Navigating an urban environment presents a variety of unique challenges to wildlife, especially animals with large home ranges like caracals. Many of our collared cats have faced mortality from anthropogenic causes.
- The chain of poisons: detrimental effects of anticoagulant rat poison use.
One of the classes of pesticides of great concern to our wildlife populations, as well as predatory species worldwide, are anticoagulant rodenticides. We are particularly interested in this poison because of our research focused on wild carnivore populations, and the poisons of greatest prevalence in predators worldwide and with potential detrimental, population-level effects, seem to be anticoagulant rodenticides.
Rodents exposed to rat poisons take up to 10 days to die. In the meantime, they become easy prey for a variety of predatory species. In a process known as biomagnification, top order predators experience a huge buildup of toxins in their system, and eventually, they can also perish. With every poisoned rat they consume, the more the poison builds in their system. The higher up on the "food chain" the predator, the easier it is for poisons to become concentrated in their system.
Based on a successful research and bobcat conservation project that examined the breadth and reach of these poisons on bobcats (another wild cat species) in Los Angeles, California, USA (conducted by Urban Caracal Project coordinator, Dr. Laurel Serieys), we felt we should investigate the potential impacts of these same poisons on wildlife in the Cape Peninsula. We have conducted the first-ever testing for wildlife exposure to anticoagulant rat poisons in South Africa, and found evidence of exposure in a caracal and a genet!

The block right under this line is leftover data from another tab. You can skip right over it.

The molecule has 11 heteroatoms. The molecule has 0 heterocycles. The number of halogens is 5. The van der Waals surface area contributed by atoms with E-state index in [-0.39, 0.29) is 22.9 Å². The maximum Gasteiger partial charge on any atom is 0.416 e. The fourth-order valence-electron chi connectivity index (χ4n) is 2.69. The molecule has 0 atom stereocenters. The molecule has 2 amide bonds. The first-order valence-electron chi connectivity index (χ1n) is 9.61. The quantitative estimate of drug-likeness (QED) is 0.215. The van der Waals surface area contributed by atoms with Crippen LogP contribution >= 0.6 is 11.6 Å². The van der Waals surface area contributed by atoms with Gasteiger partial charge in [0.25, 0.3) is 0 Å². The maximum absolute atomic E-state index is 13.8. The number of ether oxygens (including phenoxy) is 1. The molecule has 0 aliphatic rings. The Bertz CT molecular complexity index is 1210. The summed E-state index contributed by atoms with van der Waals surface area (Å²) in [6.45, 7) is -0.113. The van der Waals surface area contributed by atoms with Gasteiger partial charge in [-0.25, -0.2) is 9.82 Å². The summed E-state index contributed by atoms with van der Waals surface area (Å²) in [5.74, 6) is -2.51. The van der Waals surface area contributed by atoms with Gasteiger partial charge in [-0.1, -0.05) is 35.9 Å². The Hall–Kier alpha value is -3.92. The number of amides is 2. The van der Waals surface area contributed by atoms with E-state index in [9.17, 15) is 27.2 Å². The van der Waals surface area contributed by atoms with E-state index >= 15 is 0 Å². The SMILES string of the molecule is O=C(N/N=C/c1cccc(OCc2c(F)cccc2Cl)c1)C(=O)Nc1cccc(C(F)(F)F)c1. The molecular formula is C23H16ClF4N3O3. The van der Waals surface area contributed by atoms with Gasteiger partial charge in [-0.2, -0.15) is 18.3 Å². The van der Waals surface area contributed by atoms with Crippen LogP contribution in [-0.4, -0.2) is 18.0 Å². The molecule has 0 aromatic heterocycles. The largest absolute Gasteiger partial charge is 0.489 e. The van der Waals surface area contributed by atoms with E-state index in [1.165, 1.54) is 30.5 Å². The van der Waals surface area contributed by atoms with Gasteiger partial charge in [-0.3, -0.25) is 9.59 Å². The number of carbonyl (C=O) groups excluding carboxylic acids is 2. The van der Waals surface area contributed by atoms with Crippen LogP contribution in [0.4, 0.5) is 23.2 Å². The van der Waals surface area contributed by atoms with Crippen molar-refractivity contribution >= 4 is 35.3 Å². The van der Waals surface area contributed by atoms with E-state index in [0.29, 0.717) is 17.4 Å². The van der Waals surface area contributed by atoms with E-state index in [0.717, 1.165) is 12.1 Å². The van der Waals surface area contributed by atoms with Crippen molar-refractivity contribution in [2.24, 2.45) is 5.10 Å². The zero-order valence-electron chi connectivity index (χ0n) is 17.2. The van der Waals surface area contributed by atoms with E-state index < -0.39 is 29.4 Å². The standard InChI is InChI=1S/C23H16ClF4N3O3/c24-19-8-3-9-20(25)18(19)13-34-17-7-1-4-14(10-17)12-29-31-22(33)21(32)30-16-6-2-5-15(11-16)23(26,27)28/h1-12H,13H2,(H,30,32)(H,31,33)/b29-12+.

Our findings indicate that caracals, and likely many other predatory species, are exposed to commonly used rat poisons, including the most toxic ones commercially available. The route of exposure is likely from consuming rodents that are targeted by the poisons in urban areas. Based on Dr. Serieys’ research in California on other carnivore species, the presence of these poisons in local carnivores suggests that chronic exposure may occur and because of frequent exposure, the poisons may threaten the survival of local wildlife in the Peninsula.
- Road crossings and collisions.
Using GPS points from collared cats, we are able to see when they cross roads. We've found that they frequently cross urban roads, which correlates with incidents of vehicular collisions. In one year alone, we collected 20 caracals that fell victim to roadkill in the Cape Peninsula - and these were only cats that had been reported. What this means is that the actual number of car-related fatalities is likely much higher than we realize.